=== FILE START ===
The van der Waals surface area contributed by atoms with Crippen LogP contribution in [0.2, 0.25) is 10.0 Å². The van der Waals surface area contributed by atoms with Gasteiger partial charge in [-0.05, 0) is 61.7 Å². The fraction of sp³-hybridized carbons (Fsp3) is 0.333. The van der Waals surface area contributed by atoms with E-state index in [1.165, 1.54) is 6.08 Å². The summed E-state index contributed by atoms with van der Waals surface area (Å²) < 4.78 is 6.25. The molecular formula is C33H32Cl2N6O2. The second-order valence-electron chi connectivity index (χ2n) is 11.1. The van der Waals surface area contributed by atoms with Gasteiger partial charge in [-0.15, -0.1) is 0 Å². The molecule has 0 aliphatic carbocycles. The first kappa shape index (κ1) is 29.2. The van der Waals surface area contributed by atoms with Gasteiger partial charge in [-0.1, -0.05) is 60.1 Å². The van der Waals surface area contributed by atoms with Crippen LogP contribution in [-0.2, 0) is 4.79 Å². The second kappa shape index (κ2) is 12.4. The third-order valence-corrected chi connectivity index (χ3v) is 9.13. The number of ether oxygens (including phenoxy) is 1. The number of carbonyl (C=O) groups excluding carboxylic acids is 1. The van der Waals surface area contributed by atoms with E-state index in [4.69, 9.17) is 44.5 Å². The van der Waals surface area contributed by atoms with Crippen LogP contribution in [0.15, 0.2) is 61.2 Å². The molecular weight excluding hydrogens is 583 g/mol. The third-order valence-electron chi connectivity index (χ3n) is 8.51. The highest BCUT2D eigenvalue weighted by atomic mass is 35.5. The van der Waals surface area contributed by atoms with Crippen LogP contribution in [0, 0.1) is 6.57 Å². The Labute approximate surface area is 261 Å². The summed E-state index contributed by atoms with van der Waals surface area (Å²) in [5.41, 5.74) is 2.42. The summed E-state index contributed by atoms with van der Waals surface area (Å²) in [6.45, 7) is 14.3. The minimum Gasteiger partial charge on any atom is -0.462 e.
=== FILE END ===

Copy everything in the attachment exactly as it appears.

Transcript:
The van der Waals surface area contributed by atoms with Crippen LogP contribution in [0.2, 0.25) is 10.0 Å². The van der Waals surface area contributed by atoms with Gasteiger partial charge in [-0.05, 0) is 61.7 Å². The fraction of sp³-hybridized carbons (Fsp3) is 0.333. The van der Waals surface area contributed by atoms with E-state index in [1.165, 1.54) is 6.08 Å². The summed E-state index contributed by atoms with van der Waals surface area (Å²) < 4.78 is 6.25. The molecular formula is C33H32Cl2N6O2. The second-order valence-electron chi connectivity index (χ2n) is 11.1. The van der Waals surface area contributed by atoms with Gasteiger partial charge in [-0.15, -0.1) is 0 Å². The molecule has 0 aliphatic carbocycles. The first kappa shape index (κ1) is 29.2. The van der Waals surface area contributed by atoms with Gasteiger partial charge in [-0.1, -0.05) is 60.1 Å². The van der Waals surface area contributed by atoms with Crippen LogP contribution in [-0.2, 0) is 4.79 Å². The second kappa shape index (κ2) is 12.4. The third-order valence-corrected chi connectivity index (χ3v) is 9.13. The number of ether oxygens (including phenoxy) is 1. The number of carbonyl (C=O) groups excluding carboxylic acids is 1. The van der Waals surface area contributed by atoms with E-state index in [4.69, 9.17) is 44.5 Å². The van der Waals surface area contributed by atoms with Crippen LogP contribution in [0.15, 0.2) is 61.2 Å². The molecular weight excluding hydrogens is 583 g/mol. The third-order valence-electron chi connectivity index (χ3n) is 8.51. The highest BCUT2D eigenvalue weighted by atomic mass is 35.5. The van der Waals surface area contributed by atoms with Crippen LogP contribution in [0, 0.1) is 6.57 Å². The Labute approximate surface area is 261 Å². The summed E-state index contributed by atoms with van der Waals surface area (Å²) in [5.41, 5.74) is 2.42. The summed E-state index contributed by atoms with van der Waals surface area (Å²) in [6.45, 7) is 14.3. The minimum Gasteiger partial charge on any atom is -0.462 e.